Curiosity did not kill the cat

Once upon a time, a wise king received a cloche every evening right before dinner. The king would then head to the royal chambers for dinner and send out the empty plate and the cloche.

This went on for years and now, his trusted servant, having exhausted his patience, tiptoed towards the royal chambers. It was only right for him to know what this secret delicacy was. He made it past the royal guards and entered the chamber. The silver cloche glistened under the moonlight. It almost beckoned to him to know its secret. The servant rushed towards it and picked up the cloche.
What he saw was a…

A Case for Curiosity

Curiosity is an essential ingredient in a good story and this excerpt from Grimms’ Fairy Tales is no exception. Animals, especially humans, are lured immediately into the trap of curiosity and often go to extreme lengths to satiate it. It is often said, ‘Curiosity killed the cat’, indicating that this intrusive need might get us into trouble. The truth, however, is far from it.

Foragers, curiosity, and survival

Animals that inhabit the natural world spent a considerable amount of time exploring and understanding their surroundings. Curiosity,
therefore, helped forager humans not only to explore their environs but also gave them an edge over others, making survival easier. The brain is designed to be curious and that makes us curious to know more about the brain. Curiosity has not killed the cat. Rather, it has played a significant role in its survival.

The Brain and a chemical game

One can imagine life as a video game with multiple levels and obstacles and the points and goodies in the game to be pieces of information. Curiosity, then, leads a player to grab all those points and goodies to progress further. Whether these points or information hold relevance is another matter. A good player nonetheless makes sure to grab as much as he can in the hope of making it to the next round. It is, therefore, essential for us to understand the neuroscience behind curiosity.

Monkeys take a gamble

To understand the neuroscience behind curiosity, scientists gave rhesus macaques a trade-off task. The choice was simple. Two gambles would appear on a computer screen. The monkeys had to choose one by gazing at it. Now came the fun part. On selecting an option, the macaques would receive a reward (in this case a squirt of juice, 2.25 seconds after making a choice.) The option they selected had no impact on the reward, namely, the juice. To make things interesting, they were also presented with an “info option” that gave easy resolution. To put it in simpler terms, this option would help them find out if they had won the reward before the juice squirting began. And not surprisingly, macaques chose the “info option”, wanting to know this extra bit, even though it made no difference in the timing or nature of their reward. Macaques, in other words, are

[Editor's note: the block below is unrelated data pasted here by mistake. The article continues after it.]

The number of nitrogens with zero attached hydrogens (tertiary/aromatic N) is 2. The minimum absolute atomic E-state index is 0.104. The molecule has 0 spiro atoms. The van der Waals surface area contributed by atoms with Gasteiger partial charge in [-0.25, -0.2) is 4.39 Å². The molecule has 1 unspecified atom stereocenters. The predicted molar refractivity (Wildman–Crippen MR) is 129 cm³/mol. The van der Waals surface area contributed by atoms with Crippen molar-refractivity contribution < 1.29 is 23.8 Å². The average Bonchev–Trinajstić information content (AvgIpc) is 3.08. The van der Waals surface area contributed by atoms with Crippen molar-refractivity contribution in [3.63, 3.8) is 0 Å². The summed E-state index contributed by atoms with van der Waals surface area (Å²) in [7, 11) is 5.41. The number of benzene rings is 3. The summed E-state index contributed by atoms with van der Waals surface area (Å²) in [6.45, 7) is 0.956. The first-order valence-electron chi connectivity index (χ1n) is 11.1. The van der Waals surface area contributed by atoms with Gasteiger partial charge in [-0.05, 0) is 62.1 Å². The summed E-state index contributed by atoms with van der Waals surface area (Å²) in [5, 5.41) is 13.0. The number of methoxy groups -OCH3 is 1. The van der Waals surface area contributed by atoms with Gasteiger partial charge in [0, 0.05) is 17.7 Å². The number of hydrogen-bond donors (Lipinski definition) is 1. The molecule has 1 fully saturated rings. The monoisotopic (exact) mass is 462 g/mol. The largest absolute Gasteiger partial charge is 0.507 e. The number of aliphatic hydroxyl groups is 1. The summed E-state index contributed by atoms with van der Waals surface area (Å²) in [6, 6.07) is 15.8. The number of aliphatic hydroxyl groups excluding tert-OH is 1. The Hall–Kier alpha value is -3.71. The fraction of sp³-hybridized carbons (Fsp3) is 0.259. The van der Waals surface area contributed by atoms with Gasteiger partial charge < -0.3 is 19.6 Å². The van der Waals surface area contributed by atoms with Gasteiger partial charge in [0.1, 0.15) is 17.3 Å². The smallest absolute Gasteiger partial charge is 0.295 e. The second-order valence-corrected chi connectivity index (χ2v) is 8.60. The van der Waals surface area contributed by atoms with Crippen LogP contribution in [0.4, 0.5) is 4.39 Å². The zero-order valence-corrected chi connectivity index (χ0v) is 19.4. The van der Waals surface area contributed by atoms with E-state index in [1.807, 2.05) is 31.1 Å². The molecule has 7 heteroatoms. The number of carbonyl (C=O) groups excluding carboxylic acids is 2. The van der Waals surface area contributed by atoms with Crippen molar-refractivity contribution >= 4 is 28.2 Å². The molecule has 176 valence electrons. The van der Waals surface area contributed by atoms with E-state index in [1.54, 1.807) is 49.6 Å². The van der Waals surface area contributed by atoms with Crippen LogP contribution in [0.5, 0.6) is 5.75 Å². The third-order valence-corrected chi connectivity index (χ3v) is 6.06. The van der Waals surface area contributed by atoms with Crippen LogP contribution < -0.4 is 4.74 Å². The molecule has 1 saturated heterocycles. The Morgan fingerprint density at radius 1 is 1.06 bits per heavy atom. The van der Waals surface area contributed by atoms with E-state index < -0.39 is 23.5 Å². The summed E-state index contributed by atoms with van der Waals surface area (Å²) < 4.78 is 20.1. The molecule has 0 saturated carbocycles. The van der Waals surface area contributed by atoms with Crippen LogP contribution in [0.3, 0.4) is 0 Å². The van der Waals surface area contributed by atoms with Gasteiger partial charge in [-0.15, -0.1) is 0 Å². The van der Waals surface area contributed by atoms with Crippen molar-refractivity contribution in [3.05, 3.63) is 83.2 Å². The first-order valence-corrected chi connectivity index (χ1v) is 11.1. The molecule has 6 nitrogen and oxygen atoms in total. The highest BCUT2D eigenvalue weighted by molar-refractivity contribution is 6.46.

good and curious game players.

Neuroanatomy of curiosity

1) Reward: Neuroimaging supports the idea that curiosity elicits a reward response from the brain. Dopaminergic midbrain, striatum, and ventral orbital surface reward the brain for going after extra info, pushing a player to grab goodies and points in the game. In the case of the macaques who chose the “info option”, the response on receiving the reward was the same as receiving the info about the reward. That is, the act of seeking reward information beforehand and the act of receiving the actual reward had “the same currency”, that is, a neural network concerning dopamine.

2) Learning: Responses in the OFC (orbitofrontal cortex) help us to evaluate the worth of information received and its relevance. The hippocampus and the associated parahippocampal gyrus were activated which helps in memory. Thus, when one gives an incorrect answer to a high-curiosity question and then learns the correct answer, the correct answer can be remembered better.

3) Control: Another mechanism at play in the neural circuits is the ability to control. Since curiosity involves seeking extra information, control is necessary to evaluate the trade-off and manage it, thus ensuring the best possible outcome. This is where the dorsal cingulate cortex plays an important role. It is a classic control centre that imparts “executive control” to make a well-informed decision.

Source: The Whole Brain Atlas (Harvard University)

Having explored the inner workings of the brain to support our need to gather data, one can now appreciate the choices the macaques made and also perhaps, why Alice fell down the rabbit hole.
In case you were still wondering what the servant found under the cloche in the fairy tale, it was a white snake that gave him the ability to converse with animals. This ability helped him to win quests and solve mysteries. He lived happily ever after. The servant was rewarded for his curiosity, chemically and otherwise.

References:

1) Systems neuroscience of curiosity                                              Roberto Lopez Cervera, Maya Zhe Wang and Benjamin Y Hayden https://doi.org/10.1016/j.cobeha.2020.06.011 

2) The Psychology and Neuroscience of Curiosity
Celeste Kidd and Benjamin Y. Hayden
http://dx.doi.org/10.1016/j.neuron.2015.09.010

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Writer

Maitreyee Upadhye

Maitreyee is a student of Pharmacy at AISSMS and aims to pursue research in Molecular Biology. She
hopes to combine her love for languages and Science to reach out to those who are less
privileged. Being an ardent Oprah devotee, her goal is to evolve to be the best version of herself.
She’s usually found around bookshelves and dogs.

 

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Anushree Krishnamurthy

Co-founder and Director of Website Development and Logistics at The Science Paradox


 

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